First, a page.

The first time I heard the words “Alcatraz Island,” my mind went to the magical land of Oz. But of course, I was so wrong. Alcatraz is an abandoned prison that once housed some of the most notorious crooks. Al Capone, Robert Franklin Stroud, George “Machine Gun” Kelly. There were a few breakout attempts, but nobody succeeded in making it back to civilization. Even if you escaped the draconian penitentiary grounds, you’d have to swim 1.25 miles through the deep, dark, dangerous waters just to get to the nearest shore.
To get to Alcatraz, you’ll have to board a ferry from Pier 33 at Fisherman’s Wharf. There are day and night tours. If you’re going for an educational, sunlit tour of the facility, then opt for the day tour. But if you’re feeling adventurous and wouldn’t mind entering a dingy old prison at night, haunted with the many tormented souls who died in anguish, then pick the night tour.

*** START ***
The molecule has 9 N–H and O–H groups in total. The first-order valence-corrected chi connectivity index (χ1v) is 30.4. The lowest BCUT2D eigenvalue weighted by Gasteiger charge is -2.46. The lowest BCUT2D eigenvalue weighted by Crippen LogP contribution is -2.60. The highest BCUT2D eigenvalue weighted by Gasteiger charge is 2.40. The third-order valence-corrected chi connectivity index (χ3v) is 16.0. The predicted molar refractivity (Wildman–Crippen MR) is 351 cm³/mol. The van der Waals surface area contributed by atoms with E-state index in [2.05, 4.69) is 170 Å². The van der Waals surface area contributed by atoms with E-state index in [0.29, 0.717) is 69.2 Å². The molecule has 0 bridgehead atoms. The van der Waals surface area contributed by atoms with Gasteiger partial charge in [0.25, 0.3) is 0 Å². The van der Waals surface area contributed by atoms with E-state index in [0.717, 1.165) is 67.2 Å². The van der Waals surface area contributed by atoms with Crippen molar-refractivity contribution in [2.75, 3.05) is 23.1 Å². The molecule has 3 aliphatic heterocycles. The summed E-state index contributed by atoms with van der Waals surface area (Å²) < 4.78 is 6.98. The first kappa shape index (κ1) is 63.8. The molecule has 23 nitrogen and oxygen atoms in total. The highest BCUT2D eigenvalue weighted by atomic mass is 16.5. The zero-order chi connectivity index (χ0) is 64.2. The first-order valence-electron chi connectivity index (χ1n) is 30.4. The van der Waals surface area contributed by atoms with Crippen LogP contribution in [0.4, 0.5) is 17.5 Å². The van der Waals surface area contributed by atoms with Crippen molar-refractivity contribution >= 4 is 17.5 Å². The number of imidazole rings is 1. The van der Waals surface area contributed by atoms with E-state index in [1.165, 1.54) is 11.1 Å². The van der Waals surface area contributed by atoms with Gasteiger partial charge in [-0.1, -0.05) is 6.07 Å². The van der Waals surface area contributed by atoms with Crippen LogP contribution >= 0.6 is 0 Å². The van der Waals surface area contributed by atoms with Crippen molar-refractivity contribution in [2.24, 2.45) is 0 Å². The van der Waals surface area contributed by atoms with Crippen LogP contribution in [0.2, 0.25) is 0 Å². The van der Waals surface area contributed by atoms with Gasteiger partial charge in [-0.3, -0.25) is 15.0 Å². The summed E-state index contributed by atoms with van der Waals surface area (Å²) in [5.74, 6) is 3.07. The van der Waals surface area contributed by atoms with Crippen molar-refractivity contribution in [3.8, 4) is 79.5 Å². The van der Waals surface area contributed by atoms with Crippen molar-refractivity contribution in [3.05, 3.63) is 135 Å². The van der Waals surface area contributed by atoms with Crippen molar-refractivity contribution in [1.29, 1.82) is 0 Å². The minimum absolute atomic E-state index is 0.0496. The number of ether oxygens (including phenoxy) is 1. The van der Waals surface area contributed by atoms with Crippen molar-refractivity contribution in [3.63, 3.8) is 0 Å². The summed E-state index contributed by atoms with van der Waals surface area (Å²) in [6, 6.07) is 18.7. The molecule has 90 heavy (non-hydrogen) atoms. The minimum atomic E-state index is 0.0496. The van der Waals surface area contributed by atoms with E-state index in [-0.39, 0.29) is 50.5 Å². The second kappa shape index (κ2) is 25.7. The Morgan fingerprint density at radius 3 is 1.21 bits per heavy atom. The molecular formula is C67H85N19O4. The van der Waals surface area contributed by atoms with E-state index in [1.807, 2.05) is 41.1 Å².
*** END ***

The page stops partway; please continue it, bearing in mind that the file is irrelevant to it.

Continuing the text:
Rolling acres of lush grape plantations, clear blue skies, some of the best wine America has to offer. That’s Napa Valley for you. Napa Valley is much prettier in the spring and summer, when the leaves are not dried and withered on the ground. But it was still lovely in the winter. You can rent a car and drive up there, or join a bus tour that stops at several renowned wine estates and a pretty little town called Sonoma.
I was enthralled by the town’s vintage charm–wooden white pillars and lamp posts adorned with Christmas wreaths among pastel clapboard buildings. The afternoon was cloudy with a burst of sunlight, perfect for pictures.
At the end of our San Francisco trip, I hugged my family goodbye at the airport. We were flying to different parts of the world–they were going back to Malaysia, and I had to return to Arkansas to pack up my stuff and move to New York City. It was an emotional goodbye but that was probably our most exciting and adventurous family trip, sprinkled with lots of spontaneity. I made a couple of glitches during the planning–like overbooking our stay at a crappy AirBNB place–but they told me they loved every bit of the trip and I did too. 🙂